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Updated: April 8, 2007

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Illustration by Donna Myers © 2007

The appendix is a narrow, dead-end tube about three-to-four inches long that hangs off of the cecum. Although it's commonly referred to as the "appendix," the real name for it is "vermiform appendix."

In the past, the appendix was considered an evolutionary leftover. Now however, scientists acknowledge that the appendix helps support the immune system in two ways. It helps tell lymphocytes where they need to go to fight an infection and it boosts the large intestine's immunity to a variety of foods and drugs. The latter helps keep your gastrointestinal tract from getting inflamed in response to certain food and medications you ingest.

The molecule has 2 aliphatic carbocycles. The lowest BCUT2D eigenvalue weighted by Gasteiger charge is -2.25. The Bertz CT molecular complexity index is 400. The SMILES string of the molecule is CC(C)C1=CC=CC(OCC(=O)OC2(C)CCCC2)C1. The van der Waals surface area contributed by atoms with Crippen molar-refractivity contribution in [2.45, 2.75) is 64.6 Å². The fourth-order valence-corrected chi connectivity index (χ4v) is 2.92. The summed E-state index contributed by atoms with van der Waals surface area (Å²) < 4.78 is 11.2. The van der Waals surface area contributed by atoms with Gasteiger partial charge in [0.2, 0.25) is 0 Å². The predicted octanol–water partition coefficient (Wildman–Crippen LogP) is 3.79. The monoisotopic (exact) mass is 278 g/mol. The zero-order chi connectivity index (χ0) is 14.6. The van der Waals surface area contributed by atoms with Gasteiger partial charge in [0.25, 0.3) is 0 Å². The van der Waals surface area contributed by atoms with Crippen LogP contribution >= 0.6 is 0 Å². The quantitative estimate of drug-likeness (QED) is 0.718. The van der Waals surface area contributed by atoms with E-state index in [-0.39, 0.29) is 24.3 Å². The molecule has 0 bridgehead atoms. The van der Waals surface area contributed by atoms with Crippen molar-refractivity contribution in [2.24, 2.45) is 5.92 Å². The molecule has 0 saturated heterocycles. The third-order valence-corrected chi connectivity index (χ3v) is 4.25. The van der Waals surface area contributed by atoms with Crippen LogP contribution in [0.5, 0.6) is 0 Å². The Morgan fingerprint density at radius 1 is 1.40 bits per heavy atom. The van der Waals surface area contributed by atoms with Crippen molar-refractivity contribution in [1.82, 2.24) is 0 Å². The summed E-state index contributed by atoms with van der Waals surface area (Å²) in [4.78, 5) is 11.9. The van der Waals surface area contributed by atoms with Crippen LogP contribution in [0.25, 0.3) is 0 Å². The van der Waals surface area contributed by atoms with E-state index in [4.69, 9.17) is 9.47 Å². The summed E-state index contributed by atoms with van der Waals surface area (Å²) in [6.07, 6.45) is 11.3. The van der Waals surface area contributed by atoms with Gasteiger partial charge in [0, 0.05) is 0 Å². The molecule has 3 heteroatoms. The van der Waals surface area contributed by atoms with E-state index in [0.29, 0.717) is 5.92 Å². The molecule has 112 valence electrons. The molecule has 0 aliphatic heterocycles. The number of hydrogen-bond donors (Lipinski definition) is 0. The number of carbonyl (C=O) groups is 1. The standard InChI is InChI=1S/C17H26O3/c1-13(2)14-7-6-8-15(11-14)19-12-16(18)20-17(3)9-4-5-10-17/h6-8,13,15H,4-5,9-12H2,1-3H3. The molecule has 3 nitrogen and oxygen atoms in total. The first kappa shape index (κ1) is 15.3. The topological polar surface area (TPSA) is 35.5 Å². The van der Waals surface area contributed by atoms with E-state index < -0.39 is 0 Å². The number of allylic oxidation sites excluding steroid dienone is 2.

To learn more about colorectal anatomy, please take a look at the Anatomy of the Large Intestine gallery.

  1. Martin, Loren. Ask the Experts: Medicine: What is the Function of the Human Appendix? Did it Once Have a Purpose that Has Since Been Lost? Scientific American. 21 Oct. 1999. 4 Sep. 2006 [http://www.sciam.com/askexpert_question.cfm?articleID=000CAE56-7201-1C71-9EB7809EC588F2D7].
  2. Your Immune System. Wellness Directory of Minnesota. 28 Nov. 2005. 4 Sep. 2006 [http://www.mnwelldir.org/docs/immune/immune1.htm].
Also Known As: vermiform appendix, vermiform process, processus vermiformis

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